Not wishing to draw attention to Charles, Brian keeps him at home whilst he goes about his business in the village as a handyman. Hazel (Louise Brealey), the daughter of one of Brian’s clients fulfils the love interest role, a shy, mousey girl, it is not initially clear if her crush on Brian is reciprocated until later when she meets Charles after Brian is forced to take him out. This is the icebreaker they both needed to get close to one another.

So far, so sweet, but Charles is absorbing information at quite a rate which sparks an interest in travelling the world, and Brian is quick to recognise is not practical and forbids it. Charles then turns into a 7ft toddler, throwing strops and arguing with Brian over the slightest thing. Yet, this isn’t what disrupts their relationship – that would be the village bully Eddie (Jamie Michie), and you know ere the story is going to go from here the moment he appears on screen.

Had the script stuck to the relationship between Charles and Brian, there is little doubt a stronger film would have been the outcome – it is certainly funnier and warmer as they get to know each other, and navigate the human/robot obstacle. It is silly things like Charles developing a taste for cabbages, or learning to draw that give the film its heart, whilst Brain finds himself in the role of tutor, responsible adult, and friend for the first time (he isn’t unpopular in the village, just unsocial).

As for why the direction was to copy every American teen movie by having Brian stand up to Eddie, I can only speculate it was to make it more palatable for a wider audience given this is an extended version of a 2017 short film from Earl, Hayward, and director Jim Archer. Its absurdist foundation is enough to pique interest for discerning film fans or those into surreal comedy like The Mighty Boosh, something the wider masses tend to steer clear of.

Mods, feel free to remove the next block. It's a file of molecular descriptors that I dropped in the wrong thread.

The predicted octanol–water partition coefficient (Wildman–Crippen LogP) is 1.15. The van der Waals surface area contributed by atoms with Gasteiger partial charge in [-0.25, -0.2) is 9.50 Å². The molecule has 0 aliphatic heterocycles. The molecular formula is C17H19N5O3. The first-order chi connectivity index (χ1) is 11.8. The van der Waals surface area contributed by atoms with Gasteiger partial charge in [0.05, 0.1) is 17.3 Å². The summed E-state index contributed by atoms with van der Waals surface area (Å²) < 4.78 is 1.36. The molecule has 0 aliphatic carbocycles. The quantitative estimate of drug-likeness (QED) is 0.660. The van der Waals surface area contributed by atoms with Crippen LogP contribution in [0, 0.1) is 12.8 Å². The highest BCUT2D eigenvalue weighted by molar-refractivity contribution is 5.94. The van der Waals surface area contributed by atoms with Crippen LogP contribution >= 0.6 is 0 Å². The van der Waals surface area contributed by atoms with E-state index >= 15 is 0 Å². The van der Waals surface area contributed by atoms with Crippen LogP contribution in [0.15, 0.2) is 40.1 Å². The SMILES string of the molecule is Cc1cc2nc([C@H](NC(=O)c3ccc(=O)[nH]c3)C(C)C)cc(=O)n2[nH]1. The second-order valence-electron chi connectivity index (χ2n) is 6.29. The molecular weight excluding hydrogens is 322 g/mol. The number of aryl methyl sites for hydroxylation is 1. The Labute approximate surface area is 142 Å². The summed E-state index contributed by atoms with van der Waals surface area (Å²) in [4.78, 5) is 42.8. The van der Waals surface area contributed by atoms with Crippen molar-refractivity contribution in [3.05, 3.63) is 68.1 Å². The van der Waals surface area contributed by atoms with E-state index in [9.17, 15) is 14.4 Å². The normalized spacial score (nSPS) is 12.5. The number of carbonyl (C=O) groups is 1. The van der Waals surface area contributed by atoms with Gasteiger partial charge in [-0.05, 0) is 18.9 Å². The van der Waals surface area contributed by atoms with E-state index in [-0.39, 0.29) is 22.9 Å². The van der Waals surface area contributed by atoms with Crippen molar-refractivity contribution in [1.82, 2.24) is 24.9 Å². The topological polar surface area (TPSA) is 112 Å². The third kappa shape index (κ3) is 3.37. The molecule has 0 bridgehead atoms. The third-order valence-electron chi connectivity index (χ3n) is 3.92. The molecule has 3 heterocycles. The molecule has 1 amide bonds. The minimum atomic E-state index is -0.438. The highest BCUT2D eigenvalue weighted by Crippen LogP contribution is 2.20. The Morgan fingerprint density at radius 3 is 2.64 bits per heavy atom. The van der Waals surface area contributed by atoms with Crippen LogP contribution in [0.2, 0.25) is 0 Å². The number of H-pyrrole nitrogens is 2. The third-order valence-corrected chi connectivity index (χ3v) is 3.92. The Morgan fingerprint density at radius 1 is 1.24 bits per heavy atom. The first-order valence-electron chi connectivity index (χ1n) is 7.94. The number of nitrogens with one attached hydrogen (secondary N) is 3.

Contrasting the cheapness of Charles’s appearance, the pristine cinematography makes this look more of high budget production, adding plenty of sheen to the proceedings. It doesn’t quite dull the organic growth and heart of the central coupling, but one wonders what would happen if the glossy presentation were pared back a bit. Fortunately, Earl and Hayward demonstrate great chemistry together, both fluent in the nuance of their roles, with credit to Hayward for working in that costume.

Unquestionably a British film in attitude and approach, Brian And Charles has its heart in the right place, relishing in its domesticity in sharing this well-worn tale of an improbable friendship over stylish sentiment. A last act stumble into conventional trappings is the only thing preventing this nice film being a truly special one.  

Advertisement

Talk to me! I don't bite...

Fill in your details below or click an icon to log in:

WordPress.com Logo

You are commenting using your WordPress.com account. Log Out /  Change )

Twitter picture

You are commenting using your Twitter account. Log Out /  Change )

Facebook photo

You are commenting using your Facebook account. Log Out /  Change )

Connecting to %s

This site uses Akismet to reduce spam. Learn how your comment data is processed.